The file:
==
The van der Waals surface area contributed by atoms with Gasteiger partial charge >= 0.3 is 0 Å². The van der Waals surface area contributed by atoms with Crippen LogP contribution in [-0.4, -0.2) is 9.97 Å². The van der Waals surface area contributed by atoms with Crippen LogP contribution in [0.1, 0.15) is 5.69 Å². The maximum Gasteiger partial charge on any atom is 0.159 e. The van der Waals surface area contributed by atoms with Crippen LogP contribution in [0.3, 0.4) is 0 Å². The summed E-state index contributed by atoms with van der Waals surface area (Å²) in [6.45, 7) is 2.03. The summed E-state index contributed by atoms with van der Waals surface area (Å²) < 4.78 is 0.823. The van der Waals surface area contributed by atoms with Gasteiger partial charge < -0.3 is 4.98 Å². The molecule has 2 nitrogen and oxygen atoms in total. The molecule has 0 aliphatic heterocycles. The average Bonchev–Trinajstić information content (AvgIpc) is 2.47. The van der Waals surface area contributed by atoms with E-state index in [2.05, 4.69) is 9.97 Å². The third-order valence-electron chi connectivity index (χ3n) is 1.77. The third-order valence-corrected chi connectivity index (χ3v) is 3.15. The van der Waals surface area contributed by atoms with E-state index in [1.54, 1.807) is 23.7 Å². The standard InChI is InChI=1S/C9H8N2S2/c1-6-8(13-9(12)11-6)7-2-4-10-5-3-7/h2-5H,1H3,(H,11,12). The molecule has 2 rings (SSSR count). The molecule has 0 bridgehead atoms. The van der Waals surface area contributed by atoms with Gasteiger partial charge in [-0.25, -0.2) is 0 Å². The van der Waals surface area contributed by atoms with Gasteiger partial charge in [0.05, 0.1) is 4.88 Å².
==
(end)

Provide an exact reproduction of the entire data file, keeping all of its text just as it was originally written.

The van der Waals surface area contributed by atoms with Gasteiger partial charge >= 0.3 is 0 Å². The van der Waals surface area contributed by atoms with Crippen LogP contribution in [-0.4, -0.2) is 9.97 Å². The van der Waals surface area contributed by atoms with Crippen LogP contribution in [0.1, 0.15) is 5.69 Å². The maximum Gasteiger partial charge on any atom is 0.159 e. The van der Waals surface area contributed by atoms with Crippen LogP contribution in [0.3, 0.4) is 0 Å². The summed E-state index contributed by atoms with van der Waals surface area (Å²) in [6.45, 7) is 2.03. The summed E-state index contributed by atoms with van der Waals surface area (Å²) < 4.78 is 0.823. The van der Waals surface area contributed by atoms with Gasteiger partial charge < -0.3 is 4.98 Å². The molecule has 2 nitrogen and oxygen atoms in total. The molecule has 0 aliphatic heterocycles. The average Bonchev–Trinajstić information content (AvgIpc) is 2.47. The van der Waals surface area contributed by atoms with E-state index in [2.05, 4.69) is 9.97 Å². The third-order valence-electron chi connectivity index (χ3n) is 1.77. The third-order valence-corrected chi connectivity index (χ3v) is 3.15. The van der Waals surface area contributed by atoms with E-state index in [1.54, 1.807) is 23.7 Å². The standard InChI is InChI=1S/C9H8N2S2/c1-6-8(13-9(12)11-6)7-2-4-10-5-3-7/h2-5H,1H3,(H,11,12). The molecule has 2 rings (SSSR count). The molecule has 0 bridgehead atoms. The van der Waals surface area contributed by atoms with Gasteiger partial charge in [-0.25, -0.2) is 0 Å². The van der Waals surface area contributed by atoms with Gasteiger partial charge in [0.05, 0.1) is 4.88 Å².